The Pittsburgh Steelers first set their sights on Alejandro Villanueva during a preseason game in 2014, while he was standing on the opposite sideline as a defensive end for the Philadelphia Eagles. His 6’9” stature was his prominent feature, but they saw the potential in him, and took him on as a conversion project.
Five years on, he is seemingly well on his way toward his second consecutive Pro Bowl, and this one may well be even more deserved based on his on-field work than was last year’s. That was after the veteran Army Ranger unwittingly become the face of a controversy between the NFL and the President of the United States, which greatly raised both his name recognition and his popularity, vaulting his jersey into the top 50 in sales—the only offensive lineman even close to the top 50.
While he has gradually mastered the game of football, this is merely the latest chapter in Villanueva’s life, and he tries to do his part in using his assets that he earns today to pay back what he was given in his previous chapter as a decorated member of the armed services.
His teammates have never taken it for granted to have a literal veteran with them in the locker room. Just ask David DeCastro, who talked to the team’s website for this Veterans Day about the impact that Villanueva has had on the team.
“Even before he played for us I had the ultimate respect for the military”, the All-Pro guard said of his linemate. “To have him, talk to him, and learn about his experience adds even more to that respect. It’s great to have him on the team”.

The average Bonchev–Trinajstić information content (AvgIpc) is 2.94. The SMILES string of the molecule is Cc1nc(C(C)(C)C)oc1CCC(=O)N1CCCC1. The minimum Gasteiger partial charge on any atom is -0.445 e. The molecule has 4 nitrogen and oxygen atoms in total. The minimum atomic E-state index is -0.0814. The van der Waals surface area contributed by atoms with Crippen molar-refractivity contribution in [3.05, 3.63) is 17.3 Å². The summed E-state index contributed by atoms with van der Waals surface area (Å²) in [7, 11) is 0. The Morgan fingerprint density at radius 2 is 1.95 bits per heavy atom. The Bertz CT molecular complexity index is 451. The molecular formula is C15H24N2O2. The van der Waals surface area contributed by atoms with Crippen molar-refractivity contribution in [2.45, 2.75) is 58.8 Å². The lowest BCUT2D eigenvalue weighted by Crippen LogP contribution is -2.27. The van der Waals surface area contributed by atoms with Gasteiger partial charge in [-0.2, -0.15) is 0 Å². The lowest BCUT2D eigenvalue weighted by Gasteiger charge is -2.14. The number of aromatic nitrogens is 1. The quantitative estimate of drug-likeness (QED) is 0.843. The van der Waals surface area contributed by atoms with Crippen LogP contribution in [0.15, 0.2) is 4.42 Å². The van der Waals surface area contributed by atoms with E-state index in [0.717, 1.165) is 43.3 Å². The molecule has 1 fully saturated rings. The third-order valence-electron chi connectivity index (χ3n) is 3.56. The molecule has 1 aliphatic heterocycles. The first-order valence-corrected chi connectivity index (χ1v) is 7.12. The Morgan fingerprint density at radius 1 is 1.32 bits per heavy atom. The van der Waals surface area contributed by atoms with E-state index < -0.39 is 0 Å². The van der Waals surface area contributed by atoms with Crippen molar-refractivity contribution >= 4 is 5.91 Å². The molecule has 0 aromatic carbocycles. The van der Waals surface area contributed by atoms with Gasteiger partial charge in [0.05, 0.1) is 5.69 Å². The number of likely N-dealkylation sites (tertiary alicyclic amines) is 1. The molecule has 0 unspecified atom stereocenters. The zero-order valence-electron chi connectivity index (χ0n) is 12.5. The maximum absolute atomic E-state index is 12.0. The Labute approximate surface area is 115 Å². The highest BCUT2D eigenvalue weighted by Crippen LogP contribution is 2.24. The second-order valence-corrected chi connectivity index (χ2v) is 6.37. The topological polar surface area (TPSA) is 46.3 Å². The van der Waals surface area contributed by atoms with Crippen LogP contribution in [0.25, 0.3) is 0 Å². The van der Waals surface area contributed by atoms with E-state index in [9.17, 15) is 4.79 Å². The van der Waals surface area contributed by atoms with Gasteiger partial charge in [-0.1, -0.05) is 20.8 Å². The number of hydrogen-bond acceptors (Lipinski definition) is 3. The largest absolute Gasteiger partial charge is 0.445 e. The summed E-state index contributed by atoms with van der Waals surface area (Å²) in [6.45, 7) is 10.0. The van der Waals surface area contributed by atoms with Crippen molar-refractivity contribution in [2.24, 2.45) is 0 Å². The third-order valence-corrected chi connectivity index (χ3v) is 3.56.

One thing that was immediately evident about Villanueva from his first interview with the team was that he was not only humble, but intelligent and insightful. He doesn’t necessarily like to offer public comments often, but when he does, you know that they are going to be measured and thoughtful, which has been appreciated by teammates and media alike.
Villanueva is just the latest veteran of the armed forces to play for the Steelers, of course, the most notable being Rocky Bleier, who partnered with Hall of Famer Franco Harris in the team’s backfield during their 1970s dynasty. Before him was Bill Dudley, and after, John Banaszak. And you can’t forget Andy Russell, either.
You can read all of their stories—and hear from all of them aside from Dudley—in Teresa Varley’s article posted on Sunday from the team’s website linked to above.
While he is not a stranger to a bare-chested, beer-guzzling time out at a local hockey game, I think that Villanueva’s presence in the locker room has been nothing but a blessing, something of a stabilizing and grounding forced among a group of people that can, frankly, get out of hand.